Cripps Mission

Cripps Mission

 

a mission of the British government to India in March 1942 during World War II, headed by R. S. Cripps.

The aim of the mission was to strengthen Great Britain’s position in India by making concessions to the Indian nationalist movement. The mission conducted negotiations with leaders of the Indian political parties on the basis of a declaration of the British government, which pledged immediately after the war to grant India the rights of a dominion; for the drawing up of a new constitution a body would be created which would include representatives from both the British provinces and the princely states; those provinces and princely states which did not wish to enter the Union of India could either retain their previous relationship with Great Britain or form separate dominions. Since the leadership of India’s largest party, the National Congress, rejected these proposals (because they did not contemplate the creation of an Indian national government prior to the end of the war), the Cripps talks ended in failure.

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The choice before this duo was either to go with Cripps Mission plan, which gave very little power to the Centre, or to go for partition and have a strong Centre in India.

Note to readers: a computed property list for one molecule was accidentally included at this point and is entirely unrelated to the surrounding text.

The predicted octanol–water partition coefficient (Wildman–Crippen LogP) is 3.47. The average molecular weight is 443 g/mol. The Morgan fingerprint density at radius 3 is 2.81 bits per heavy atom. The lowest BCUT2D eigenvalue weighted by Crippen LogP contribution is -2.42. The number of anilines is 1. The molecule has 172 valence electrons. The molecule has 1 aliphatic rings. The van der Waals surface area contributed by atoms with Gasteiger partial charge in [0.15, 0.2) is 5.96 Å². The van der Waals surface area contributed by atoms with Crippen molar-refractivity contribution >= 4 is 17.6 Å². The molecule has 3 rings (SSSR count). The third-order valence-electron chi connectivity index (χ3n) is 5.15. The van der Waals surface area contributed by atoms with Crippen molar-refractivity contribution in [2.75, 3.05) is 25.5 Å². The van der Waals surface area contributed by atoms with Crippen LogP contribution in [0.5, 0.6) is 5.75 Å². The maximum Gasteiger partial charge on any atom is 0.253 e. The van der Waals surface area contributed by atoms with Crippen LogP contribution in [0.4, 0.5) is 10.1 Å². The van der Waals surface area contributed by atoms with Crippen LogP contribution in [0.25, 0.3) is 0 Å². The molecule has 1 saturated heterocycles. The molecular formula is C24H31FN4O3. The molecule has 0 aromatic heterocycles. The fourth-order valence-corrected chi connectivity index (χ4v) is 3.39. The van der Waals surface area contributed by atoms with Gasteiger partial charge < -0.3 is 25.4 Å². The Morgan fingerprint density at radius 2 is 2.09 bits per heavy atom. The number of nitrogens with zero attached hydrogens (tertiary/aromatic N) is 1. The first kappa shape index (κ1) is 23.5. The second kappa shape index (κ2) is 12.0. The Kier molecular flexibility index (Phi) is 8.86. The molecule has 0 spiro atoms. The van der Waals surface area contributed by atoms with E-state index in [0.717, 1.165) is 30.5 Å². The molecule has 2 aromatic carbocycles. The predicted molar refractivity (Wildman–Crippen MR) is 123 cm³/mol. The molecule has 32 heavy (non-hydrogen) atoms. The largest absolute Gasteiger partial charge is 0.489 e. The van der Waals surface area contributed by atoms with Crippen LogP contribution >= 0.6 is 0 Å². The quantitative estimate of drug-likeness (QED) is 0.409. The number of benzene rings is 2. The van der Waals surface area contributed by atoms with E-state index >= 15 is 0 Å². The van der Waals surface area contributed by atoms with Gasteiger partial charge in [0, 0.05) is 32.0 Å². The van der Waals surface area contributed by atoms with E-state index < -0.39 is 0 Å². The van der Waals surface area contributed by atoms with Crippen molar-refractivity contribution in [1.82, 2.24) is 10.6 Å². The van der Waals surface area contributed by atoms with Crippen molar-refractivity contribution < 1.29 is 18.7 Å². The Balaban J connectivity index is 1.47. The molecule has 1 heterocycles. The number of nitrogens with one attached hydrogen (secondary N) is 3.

It was not Jinnah's ultimate goal, which was why he accepted the Cripps Mission formula for transfer of power.
The Cripps mission was sent to India due to unexpected Japanese victories which were threatening the invasion of India during the Second World War.
In summary, from Cripps Mission to Gandhi-Jinnah talks, Jinnah was able to increase his prestige and was able to tremendously advance the cause of his partition demand or the case for Pakistan.
For example, British propaganda during World War II had held Congress leaders responsible for the failure of the Cripps Mission in 1942, but Brown lays the responsibility squarely on Prime Minister Churchill and the Viceroy, Lord Linlithgow.
Johnson acted as facilitator between the Cripps Mission and the Indian Congress, and the nuances of diplomacy revealed by authors McFarland and Roll are impressive and insightful.